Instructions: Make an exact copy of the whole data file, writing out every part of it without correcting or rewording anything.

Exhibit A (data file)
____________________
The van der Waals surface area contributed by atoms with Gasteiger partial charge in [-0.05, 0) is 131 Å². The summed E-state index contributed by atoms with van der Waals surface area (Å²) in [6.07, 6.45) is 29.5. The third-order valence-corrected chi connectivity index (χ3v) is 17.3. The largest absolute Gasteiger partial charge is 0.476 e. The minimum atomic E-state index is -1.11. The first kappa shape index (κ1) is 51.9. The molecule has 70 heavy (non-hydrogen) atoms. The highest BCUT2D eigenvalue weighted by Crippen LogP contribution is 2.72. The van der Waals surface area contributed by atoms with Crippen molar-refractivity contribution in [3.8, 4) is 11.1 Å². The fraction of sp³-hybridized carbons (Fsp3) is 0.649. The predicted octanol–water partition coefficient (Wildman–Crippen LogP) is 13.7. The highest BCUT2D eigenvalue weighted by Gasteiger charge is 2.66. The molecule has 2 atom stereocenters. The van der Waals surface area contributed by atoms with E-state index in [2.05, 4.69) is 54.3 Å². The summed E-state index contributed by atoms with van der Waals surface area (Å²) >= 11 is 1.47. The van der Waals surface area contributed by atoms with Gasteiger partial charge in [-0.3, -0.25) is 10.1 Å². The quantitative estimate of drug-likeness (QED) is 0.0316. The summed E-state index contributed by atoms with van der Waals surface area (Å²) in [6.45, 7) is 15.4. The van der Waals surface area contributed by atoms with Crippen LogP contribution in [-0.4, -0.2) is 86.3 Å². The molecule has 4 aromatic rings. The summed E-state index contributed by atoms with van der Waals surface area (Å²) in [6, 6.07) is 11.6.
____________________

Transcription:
The van der Waals surface area contributed by atoms with Gasteiger partial charge in [-0.05, 0) is 131 Å². The summed E-state index contributed by atoms with van der Waals surface area (Å²) in [6.07, 6.45) is 29.5. The third-order valence-corrected chi connectivity index (χ3v) is 17.3. The largest absolute Gasteiger partial charge is 0.476 e. The minimum atomic E-state index is -1.11. The first kappa shape index (κ1) is 51.9. The molecule has 70 heavy (non-hydrogen) atoms. The highest BCUT2D eigenvalue weighted by Crippen LogP contribution is 2.72. The van der Waals surface area contributed by atoms with Crippen molar-refractivity contribution in [3.8, 4) is 11.1 Å². The fraction of sp³-hybridized carbons (Fsp3) is 0.649. The predicted octanol–water partition coefficient (Wildman–Crippen LogP) is 13.7. The highest BCUT2D eigenvalue weighted by Gasteiger charge is 2.66. The molecule has 2 atom stereocenters. The van der Waals surface area contributed by atoms with E-state index in [2.05, 4.69) is 54.3 Å². The summed E-state index contributed by atoms with van der Waals surface area (Å²) >= 11 is 1.47. The van der Waals surface area contributed by atoms with Gasteiger partial charge in [-0.3, -0.25) is 10.1 Å². The quantitative estimate of drug-likeness (QED) is 0.0316. The summed E-state index contributed by atoms with van der Waals surface area (Å²) in [6.45, 7) is 15.4. The van der Waals surface area contributed by atoms with Crippen LogP contribution in [-0.4, -0.2) is 86.3 Å². The molecule has 4 aromatic rings. The summed E-state index contributed by atoms with van der Waals surface area (Å²) in [6, 6.07) is 11.6.